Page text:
Early eye morphogenesis in the zebrafish is similar to that of other vertebrates, though some differences exist that we will try to highlight.

 Specification of the eye field

The first step in eye formation is the specification of a single field of coherent cells within the anterior neural plate. This domain, the eye field, is the precursor of the neural retina, retinal pigmented epithelium and optic nerve of both eyes.

The eye field is defined by the overlapping expression of a number of transcription factors, collectively known as eye field transcription factors(EFTFs). These genes are highly conserved across the animal kingdom, and form a cross-regulatory network essential for eye development.  In zebrafish, the earliest EFTF to be expressed is rx3, which can be detected in the future eye field from mid-gastrulation (or 8 hpf, Fig1). It is unclear how the expression of these genes is first induced, but their expression is at least modulated by the same signals that are involved in the induction of other anterior neural plate territories. Thus, eye field specification is coordinated with the formation of the telencephalon, dorsal thalamus and hypothalamus.


Splitting of the eye field and evagination of the optic vesicles 

The eye field is specified as a primordium straddling the midline, and subsequently it undergoes extensive reorganisation that leads to the evagination of two optic vesicles from the lateral walls of the forming neural tube. This process has been poorly analysed and the mechanisms underlying optic vesicle evagination are largely unknown, but it is thought that a morphogenetic program instructed by the EFTFs, in combination with signals derived from the ventral midline tissues result in eye field cells moving laterally and evaginating to give rise to the left and right optic vesicles.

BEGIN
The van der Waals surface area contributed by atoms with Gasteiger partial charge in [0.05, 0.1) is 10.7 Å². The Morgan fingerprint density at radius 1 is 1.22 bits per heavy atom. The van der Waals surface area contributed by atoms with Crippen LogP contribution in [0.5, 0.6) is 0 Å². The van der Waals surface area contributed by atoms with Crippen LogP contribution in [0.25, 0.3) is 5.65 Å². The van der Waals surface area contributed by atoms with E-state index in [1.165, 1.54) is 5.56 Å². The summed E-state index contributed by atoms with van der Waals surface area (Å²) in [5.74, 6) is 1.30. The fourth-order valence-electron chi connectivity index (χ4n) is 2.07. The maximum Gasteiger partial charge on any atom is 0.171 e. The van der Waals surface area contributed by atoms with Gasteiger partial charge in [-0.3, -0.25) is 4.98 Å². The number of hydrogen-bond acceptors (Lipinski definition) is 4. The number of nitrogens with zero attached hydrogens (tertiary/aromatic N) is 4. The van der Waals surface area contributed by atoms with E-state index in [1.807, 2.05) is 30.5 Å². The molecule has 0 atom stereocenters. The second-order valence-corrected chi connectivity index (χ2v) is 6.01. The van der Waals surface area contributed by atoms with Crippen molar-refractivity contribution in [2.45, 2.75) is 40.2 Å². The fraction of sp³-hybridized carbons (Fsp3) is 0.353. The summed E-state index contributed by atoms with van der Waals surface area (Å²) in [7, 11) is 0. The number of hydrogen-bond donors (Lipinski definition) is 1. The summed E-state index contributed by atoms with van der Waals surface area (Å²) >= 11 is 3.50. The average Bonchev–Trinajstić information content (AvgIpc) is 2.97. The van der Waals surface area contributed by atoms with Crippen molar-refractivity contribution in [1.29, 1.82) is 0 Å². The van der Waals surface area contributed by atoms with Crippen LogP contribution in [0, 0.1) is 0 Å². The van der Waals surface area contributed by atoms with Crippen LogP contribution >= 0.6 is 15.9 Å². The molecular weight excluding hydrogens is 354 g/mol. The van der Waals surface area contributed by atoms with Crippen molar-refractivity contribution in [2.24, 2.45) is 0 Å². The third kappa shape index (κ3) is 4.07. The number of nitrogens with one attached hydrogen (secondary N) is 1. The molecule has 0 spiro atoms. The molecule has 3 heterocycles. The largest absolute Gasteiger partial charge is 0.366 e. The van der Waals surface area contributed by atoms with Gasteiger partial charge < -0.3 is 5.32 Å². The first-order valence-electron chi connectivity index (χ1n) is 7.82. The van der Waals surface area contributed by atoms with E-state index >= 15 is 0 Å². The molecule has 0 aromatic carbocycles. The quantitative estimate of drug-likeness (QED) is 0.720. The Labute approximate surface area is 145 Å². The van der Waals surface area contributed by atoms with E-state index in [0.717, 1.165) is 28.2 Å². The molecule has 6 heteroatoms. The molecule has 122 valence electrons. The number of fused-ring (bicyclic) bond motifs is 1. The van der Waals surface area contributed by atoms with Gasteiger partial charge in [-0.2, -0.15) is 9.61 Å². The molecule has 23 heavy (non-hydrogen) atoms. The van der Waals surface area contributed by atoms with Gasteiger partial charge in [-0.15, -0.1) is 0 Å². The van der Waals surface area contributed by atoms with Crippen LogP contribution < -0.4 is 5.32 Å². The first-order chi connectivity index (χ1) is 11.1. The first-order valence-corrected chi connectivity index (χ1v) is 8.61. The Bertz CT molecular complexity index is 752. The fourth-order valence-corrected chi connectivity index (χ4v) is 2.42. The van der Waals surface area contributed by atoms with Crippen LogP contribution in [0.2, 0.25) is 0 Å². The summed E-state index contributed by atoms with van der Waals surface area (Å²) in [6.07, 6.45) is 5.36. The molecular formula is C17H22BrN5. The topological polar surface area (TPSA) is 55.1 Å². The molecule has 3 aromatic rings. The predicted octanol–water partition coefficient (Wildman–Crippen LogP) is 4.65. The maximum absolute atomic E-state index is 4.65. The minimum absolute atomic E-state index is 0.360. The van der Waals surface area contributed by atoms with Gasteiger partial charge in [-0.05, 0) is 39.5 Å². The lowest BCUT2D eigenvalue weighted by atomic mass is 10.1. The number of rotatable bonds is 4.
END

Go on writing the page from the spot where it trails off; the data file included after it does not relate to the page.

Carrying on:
Contrary to what happens in other vertebrates, where the optic vesicles evaginate as hollow structures, in the zebrafish the optic primordia evaginate as solid masses of cells with the optic stalk at an anterior position. Subsequently, rotation of the eye primordium about the optic stalk brings the latter into a ventral position.


Patterning of the optic vesicles

Concomitant with their evagination, the optic vesicles are patterned in the proximo-distal axis. The proximal part of the optic vesicle gives rise to the optic stalk while distal regions give rise to the optic cup. The complementary expression of pax2 (proximal) and pax6 (distal) is the earliest readout of this regionalisation, and mutual repression between these two transcription factors stabilises the boundary between proximal and distal domains (fig3?). The Shh signalling molecule, released by the ventral midline tissues is essential to induce pax2 and vax1 in the prospective proximal part of the optic vesicle and triggers the establishment of pax2/pax6 complementary domains.

The function pax2 and vax1 is essential for the specification of the proximal part of the evaginating optic vesicles that narrows and elongates forming the optic stalk. The optic stalk is a transient tubular structure precursor of the optic nerve.